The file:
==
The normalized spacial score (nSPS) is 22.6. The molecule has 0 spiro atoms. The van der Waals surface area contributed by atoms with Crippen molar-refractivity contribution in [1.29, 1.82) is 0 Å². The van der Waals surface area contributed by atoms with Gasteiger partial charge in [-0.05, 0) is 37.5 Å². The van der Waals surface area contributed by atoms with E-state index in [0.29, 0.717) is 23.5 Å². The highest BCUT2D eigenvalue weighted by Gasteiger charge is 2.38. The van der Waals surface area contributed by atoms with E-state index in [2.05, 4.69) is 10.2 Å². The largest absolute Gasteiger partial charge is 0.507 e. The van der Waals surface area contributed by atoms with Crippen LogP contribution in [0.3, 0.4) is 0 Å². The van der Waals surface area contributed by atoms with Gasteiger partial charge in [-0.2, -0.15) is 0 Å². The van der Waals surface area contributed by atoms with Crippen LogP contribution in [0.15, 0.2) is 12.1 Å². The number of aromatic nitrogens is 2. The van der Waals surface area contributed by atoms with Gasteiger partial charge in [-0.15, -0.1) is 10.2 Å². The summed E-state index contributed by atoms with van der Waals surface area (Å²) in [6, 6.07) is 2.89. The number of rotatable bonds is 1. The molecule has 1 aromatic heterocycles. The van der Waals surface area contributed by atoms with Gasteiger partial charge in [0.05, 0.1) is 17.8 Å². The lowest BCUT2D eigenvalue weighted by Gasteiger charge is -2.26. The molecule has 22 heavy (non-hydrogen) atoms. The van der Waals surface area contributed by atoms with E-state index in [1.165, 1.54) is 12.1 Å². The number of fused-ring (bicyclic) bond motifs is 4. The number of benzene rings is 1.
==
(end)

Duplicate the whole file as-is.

The normalized spacial score (nSPS) is 22.6. The molecule has 0 spiro atoms. The van der Waals surface area contributed by atoms with Crippen molar-refractivity contribution in [1.29, 1.82) is 0 Å². The van der Waals surface area contributed by atoms with Gasteiger partial charge in [-0.05, 0) is 37.5 Å². The van der Waals surface area contributed by atoms with E-state index in [0.29, 0.717) is 23.5 Å². The highest BCUT2D eigenvalue weighted by Gasteiger charge is 2.38. The van der Waals surface area contributed by atoms with E-state index in [2.05, 4.69) is 10.2 Å². The largest absolute Gasteiger partial charge is 0.507 e. The van der Waals surface area contributed by atoms with Crippen LogP contribution in [0.3, 0.4) is 0 Å². The van der Waals surface area contributed by atoms with Gasteiger partial charge in [-0.2, -0.15) is 0 Å². The van der Waals surface area contributed by atoms with Crippen LogP contribution in [0.15, 0.2) is 12.1 Å². The number of aromatic nitrogens is 2. The van der Waals surface area contributed by atoms with Gasteiger partial charge in [-0.15, -0.1) is 10.2 Å². The summed E-state index contributed by atoms with van der Waals surface area (Å²) in [6, 6.07) is 2.89. The number of rotatable bonds is 1. The molecule has 1 aromatic heterocycles. The van der Waals surface area contributed by atoms with Gasteiger partial charge in [0.05, 0.1) is 17.8 Å². The lowest BCUT2D eigenvalue weighted by Gasteiger charge is -2.26. The molecule has 22 heavy (non-hydrogen) atoms. The van der Waals surface area contributed by atoms with E-state index in [1.165, 1.54) is 12.1 Å². The number of fused-ring (bicyclic) bond motifs is 4. The number of benzene rings is 1.